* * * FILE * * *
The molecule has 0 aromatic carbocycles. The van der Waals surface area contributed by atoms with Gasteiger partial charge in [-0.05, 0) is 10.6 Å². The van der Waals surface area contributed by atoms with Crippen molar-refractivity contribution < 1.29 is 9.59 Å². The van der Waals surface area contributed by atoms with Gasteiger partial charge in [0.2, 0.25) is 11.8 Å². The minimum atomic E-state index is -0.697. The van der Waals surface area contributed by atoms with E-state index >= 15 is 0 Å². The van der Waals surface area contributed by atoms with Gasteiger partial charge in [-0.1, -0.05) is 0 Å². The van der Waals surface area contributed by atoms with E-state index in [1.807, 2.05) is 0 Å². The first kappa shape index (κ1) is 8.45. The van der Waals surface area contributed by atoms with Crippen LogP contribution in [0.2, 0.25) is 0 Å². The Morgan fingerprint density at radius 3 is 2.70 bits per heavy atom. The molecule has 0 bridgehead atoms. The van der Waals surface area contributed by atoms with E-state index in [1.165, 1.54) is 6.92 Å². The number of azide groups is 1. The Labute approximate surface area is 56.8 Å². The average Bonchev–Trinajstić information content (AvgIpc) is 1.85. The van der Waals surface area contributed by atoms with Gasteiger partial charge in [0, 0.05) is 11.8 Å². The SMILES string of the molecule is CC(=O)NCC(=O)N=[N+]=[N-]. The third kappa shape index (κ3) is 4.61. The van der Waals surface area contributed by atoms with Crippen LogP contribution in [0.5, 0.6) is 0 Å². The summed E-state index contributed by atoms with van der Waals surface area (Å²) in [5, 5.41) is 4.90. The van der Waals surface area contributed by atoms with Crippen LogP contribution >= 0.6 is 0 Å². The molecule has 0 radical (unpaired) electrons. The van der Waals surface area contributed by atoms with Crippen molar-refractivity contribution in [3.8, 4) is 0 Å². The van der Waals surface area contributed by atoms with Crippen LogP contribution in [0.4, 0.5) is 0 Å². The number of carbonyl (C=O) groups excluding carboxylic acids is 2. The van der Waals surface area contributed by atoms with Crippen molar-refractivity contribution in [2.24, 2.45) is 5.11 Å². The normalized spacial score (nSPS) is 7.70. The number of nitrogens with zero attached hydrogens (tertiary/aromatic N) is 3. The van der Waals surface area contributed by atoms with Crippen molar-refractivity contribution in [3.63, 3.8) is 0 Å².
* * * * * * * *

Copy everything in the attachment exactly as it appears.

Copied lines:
The molecule has 0 aromatic carbocycles. The van der Waals surface area contributed by atoms with Gasteiger partial charge in [-0.05, 0) is 10.6 Å². The van der Waals surface area contributed by atoms with Crippen molar-refractivity contribution < 1.29 is 9.59 Å². The van der Waals surface area contributed by atoms with Gasteiger partial charge in [0.2, 0.25) is 11.8 Å². The minimum atomic E-state index is -0.697. The van der Waals surface area contributed by atoms with E-state index >= 15 is 0 Å². The van der Waals surface area contributed by atoms with Gasteiger partial charge in [-0.1, -0.05) is 0 Å². The van der Waals surface area contributed by atoms with E-state index in [1.807, 2.05) is 0 Å². The first kappa shape index (κ1) is 8.45. The van der Waals surface area contributed by atoms with Crippen LogP contribution in [0.2, 0.25) is 0 Å². The Morgan fingerprint density at radius 3 is 2.70 bits per heavy atom. The molecule has 0 bridgehead atoms. The van der Waals surface area contributed by atoms with E-state index in [1.165, 1.54) is 6.92 Å². The number of azide groups is 1. The Labute approximate surface area is 56.8 Å². The average Bonchev–Trinajstić information content (AvgIpc) is 1.85. The van der Waals surface area contributed by atoms with Gasteiger partial charge in [0, 0.05) is 11.8 Å². The SMILES string of the molecule is CC(=O)NCC(=O)N=[N+]=[N-]. The third kappa shape index (κ3) is 4.61. The van der Waals surface area contributed by atoms with Crippen LogP contribution in [0.5, 0.6) is 0 Å². The summed E-state index contributed by atoms with van der Waals surface area (Å²) in [5, 5.41) is 4.90. The van der Waals surface area contributed by atoms with Crippen LogP contribution >= 0.6 is 0 Å². The molecule has 0 radical (unpaired) electrons. The van der Waals surface area contributed by atoms with Crippen molar-refractivity contribution in [3.8, 4) is 0 Å². The van der Waals surface area contributed by atoms with Crippen LogP contribution in [0.4, 0.5) is 0 Å². The number of carbonyl (C=O) groups excluding carboxylic acids is 2. The van der Waals surface area contributed by atoms with Crippen molar-refractivity contribution in [2.24, 2.45) is 5.11 Å². The normalized spacial score (nSPS) is 7.70. The number of nitrogens with zero attached hydrogens (tertiary/aromatic N) is 3. The van der Waals surface area contributed by atoms with Crippen molar-refractivity contribution in [3.63, 3.8) is 0 Å².